Monday, June 25, 2007
Using Photoshop Adjustment Layers
Get more flexibility and control when you use these specialized Photoshop layers to apply image enhancements
Perhaps the most significant characteristic of an Adjustment Layer is the Layer Mask. Layer Masks allow you to show or hide portions of a layer, and every Adjustment Layer comes with one! Using Painting and Selection tools, you can, with great detail, selectively apply the effects of an adjustment to portions of an image.
The evening sun on a cool, fall day in Vermont created a sort of haze over this field (next page). Additionally, the image does no justice to the vibrant, burnt orange and yellow leaves on the trees. Using a combination of Adjustment Layers and their associated Layer Masks, I depicted the image as I saw it.
• Initial Adjustment. I started by creating an initial Levels Adjustment Layer to increase the contrast of the image (pulling the Black Point and White Point sliders inward).
• Manipulation Of The Mask. This made the trees come to life with color, but oversaturated the field in front and behind the tree line. Using the Layer Mask, I used the Gradient tool to hide the adjustment from the background (field and farm house). Then, with my foreground color set to black, I painted over the foreground (rolling hills) with the paintbrush.
• Secondary Adjustment. This still left the background a bit hazy and with a purple tint. I created another Levels Adjustment layer, this time focusing on the background. I used the Black, Gray and White eyedroppers to address the color cast, clicking on the darkest, lightest and middle-gray tones within the image.
• Manipulation Of The Mask. Once again, using the associated Layer Mask, I started with a gradient to isolate the adjustment to the background. Then, I fine-tuned the mask with the paintbrush to reveal portions of the adjustment that the gradient didn't show.
• Change The Blend Mode. Finally, I changed the Blend Mode of the top-most adjustment layer to Color, which brought back a touch of the saturation.
As you work with Adjustment Layers (and Layer Masks), here are a few management tips to keep in mind:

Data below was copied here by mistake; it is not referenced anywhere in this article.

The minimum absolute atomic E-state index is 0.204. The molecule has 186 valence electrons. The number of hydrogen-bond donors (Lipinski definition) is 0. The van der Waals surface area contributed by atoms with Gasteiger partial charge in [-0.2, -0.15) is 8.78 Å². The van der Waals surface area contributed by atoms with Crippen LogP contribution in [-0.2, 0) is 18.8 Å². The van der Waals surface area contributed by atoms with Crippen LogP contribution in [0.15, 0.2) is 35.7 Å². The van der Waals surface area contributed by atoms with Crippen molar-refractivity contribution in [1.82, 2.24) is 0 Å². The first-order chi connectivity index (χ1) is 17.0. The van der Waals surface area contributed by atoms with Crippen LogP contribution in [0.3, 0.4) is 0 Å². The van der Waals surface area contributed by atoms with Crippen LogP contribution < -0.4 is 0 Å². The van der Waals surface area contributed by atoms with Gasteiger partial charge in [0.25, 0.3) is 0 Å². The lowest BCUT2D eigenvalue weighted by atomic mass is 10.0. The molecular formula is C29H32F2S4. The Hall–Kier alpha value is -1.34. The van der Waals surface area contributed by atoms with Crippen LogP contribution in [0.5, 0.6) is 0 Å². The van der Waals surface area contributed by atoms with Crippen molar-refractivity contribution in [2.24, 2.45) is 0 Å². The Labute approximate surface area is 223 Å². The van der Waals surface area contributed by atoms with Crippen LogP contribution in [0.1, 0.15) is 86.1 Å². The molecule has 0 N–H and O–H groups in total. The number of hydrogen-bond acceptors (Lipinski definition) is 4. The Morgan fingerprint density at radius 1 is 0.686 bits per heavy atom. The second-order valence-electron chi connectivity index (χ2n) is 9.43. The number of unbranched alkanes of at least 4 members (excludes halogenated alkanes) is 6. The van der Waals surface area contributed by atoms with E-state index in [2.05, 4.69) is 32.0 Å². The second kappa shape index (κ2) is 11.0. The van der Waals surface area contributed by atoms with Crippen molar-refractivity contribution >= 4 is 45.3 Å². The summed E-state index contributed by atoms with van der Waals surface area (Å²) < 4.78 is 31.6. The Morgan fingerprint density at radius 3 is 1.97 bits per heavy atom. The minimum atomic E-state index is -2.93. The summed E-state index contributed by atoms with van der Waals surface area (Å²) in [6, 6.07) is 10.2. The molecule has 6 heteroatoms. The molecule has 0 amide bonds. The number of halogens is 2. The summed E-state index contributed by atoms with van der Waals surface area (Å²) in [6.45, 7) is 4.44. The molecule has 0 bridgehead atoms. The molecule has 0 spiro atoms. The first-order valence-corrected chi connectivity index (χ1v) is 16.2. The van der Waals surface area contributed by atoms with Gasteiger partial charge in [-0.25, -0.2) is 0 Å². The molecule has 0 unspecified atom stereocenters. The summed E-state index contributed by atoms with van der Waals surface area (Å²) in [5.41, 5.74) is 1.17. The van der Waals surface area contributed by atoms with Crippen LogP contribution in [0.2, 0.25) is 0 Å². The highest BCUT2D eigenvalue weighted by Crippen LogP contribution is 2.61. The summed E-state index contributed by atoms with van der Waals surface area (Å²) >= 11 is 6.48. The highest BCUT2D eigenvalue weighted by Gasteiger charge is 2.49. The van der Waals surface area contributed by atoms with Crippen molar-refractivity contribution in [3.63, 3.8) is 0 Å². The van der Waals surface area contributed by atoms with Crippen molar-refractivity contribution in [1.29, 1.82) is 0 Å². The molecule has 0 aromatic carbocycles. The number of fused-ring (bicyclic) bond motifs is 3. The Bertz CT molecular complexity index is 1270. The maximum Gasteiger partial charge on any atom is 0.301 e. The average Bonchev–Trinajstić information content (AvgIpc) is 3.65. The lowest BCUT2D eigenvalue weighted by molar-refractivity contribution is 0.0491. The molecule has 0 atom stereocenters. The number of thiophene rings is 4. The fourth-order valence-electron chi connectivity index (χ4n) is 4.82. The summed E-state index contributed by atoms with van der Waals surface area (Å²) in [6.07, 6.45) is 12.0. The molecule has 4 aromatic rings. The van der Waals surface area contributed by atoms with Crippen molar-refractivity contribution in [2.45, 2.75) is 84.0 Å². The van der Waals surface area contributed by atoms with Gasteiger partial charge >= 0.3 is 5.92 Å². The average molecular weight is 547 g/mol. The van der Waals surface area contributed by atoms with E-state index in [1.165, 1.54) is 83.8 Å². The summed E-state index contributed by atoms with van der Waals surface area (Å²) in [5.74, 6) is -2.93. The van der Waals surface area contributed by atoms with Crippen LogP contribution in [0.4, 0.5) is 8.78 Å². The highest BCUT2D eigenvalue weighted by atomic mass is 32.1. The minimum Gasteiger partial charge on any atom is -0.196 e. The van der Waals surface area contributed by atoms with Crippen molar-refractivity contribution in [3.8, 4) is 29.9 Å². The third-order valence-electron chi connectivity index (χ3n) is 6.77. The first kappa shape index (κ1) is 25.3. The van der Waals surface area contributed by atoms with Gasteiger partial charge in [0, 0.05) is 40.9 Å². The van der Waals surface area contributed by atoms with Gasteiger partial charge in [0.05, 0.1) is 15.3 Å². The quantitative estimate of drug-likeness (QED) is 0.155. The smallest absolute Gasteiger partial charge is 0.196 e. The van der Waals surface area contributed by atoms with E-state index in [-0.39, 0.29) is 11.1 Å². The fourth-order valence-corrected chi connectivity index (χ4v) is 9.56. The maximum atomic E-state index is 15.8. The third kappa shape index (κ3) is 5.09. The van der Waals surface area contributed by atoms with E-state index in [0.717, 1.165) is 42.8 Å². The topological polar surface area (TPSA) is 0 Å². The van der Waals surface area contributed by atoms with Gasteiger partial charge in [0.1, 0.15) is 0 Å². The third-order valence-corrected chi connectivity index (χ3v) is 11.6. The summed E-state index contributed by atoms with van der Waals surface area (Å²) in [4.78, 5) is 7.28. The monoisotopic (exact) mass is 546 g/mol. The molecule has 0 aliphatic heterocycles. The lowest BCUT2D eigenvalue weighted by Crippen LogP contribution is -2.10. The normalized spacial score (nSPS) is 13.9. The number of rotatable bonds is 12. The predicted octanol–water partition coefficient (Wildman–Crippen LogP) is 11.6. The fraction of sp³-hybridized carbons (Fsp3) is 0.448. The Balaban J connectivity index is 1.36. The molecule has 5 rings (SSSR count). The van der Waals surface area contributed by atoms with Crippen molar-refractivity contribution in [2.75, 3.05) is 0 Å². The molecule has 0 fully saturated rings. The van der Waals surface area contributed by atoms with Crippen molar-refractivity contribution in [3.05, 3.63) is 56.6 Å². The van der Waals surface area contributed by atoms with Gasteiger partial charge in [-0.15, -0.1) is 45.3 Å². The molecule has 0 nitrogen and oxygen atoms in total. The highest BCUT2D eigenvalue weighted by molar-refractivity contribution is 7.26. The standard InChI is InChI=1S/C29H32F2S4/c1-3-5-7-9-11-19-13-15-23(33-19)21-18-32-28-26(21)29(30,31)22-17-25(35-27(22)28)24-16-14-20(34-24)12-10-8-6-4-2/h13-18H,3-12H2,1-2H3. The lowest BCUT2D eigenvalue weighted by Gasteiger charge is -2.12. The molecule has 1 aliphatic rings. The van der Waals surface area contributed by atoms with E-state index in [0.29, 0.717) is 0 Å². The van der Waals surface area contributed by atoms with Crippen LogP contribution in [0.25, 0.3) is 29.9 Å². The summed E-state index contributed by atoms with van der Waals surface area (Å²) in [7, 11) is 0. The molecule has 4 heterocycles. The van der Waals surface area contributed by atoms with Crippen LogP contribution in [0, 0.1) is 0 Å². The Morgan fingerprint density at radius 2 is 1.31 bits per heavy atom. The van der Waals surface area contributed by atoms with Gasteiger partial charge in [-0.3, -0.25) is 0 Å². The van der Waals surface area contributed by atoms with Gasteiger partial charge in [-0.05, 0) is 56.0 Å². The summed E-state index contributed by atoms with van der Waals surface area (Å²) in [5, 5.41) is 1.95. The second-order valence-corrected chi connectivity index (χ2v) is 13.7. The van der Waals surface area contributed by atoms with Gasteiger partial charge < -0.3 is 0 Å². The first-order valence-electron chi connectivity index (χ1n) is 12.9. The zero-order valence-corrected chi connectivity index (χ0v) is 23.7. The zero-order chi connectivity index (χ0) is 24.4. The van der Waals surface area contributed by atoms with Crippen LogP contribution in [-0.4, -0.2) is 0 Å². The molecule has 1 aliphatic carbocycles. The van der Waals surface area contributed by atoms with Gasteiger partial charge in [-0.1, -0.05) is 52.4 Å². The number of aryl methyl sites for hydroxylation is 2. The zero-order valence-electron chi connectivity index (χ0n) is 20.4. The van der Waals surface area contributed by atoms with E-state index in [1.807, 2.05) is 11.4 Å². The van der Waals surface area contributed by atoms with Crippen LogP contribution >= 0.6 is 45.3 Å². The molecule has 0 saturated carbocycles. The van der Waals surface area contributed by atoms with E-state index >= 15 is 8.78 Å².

• Switching Foreground And Background Colors. When painting on a Layer Mask, black conceals the contents of the layer, while white reveals it. Shades of gray vary the opacity of the mask. The X key is a keyboard shortcut to commit to memory as it quickly toggles between your foreground and background color. Note: The foreground and background colors default to black and white when the mask is active.
• Show And Hide Layer Masks. It's sometimes beneficial to view the mask (channel) by itself, for example, to review your brushwork. Option-click (Alt-click for PCs) on the Layer Mask thumbnail in the Layers palette. This reveals the mask in grayscale. Repeat the Option-click process to redisplay the image view.
• Enable And Disable Layer Masks. Another way to track your progress as you paint on a mask is to view the global adjustment of your image without the mask. Shift-clicking the Layer Mask thumbnail toggles the mask on and off. Alternatively, you can manipulate the view of Layer Masks under Layer > Layer Mask Enable/Disable.
• Pressure-Sensitive Control. For an even greater control of Adjustments and Layer Masks, consider using a pen tablet such as those from Wacom. A pen tablet enables you to dynamically control the size and opacity of a brush on the fly, based on how hard you press the pen to the tablet.
An Adobe Certified Expert in Photoshop and a senior evangelist for a premier imaging technology company, Weston Maggio is an authority on Photoshop instruction. He regularly lectures and instructs experts to enthusiasts alike at photography-related events around the country. See more of his work at .
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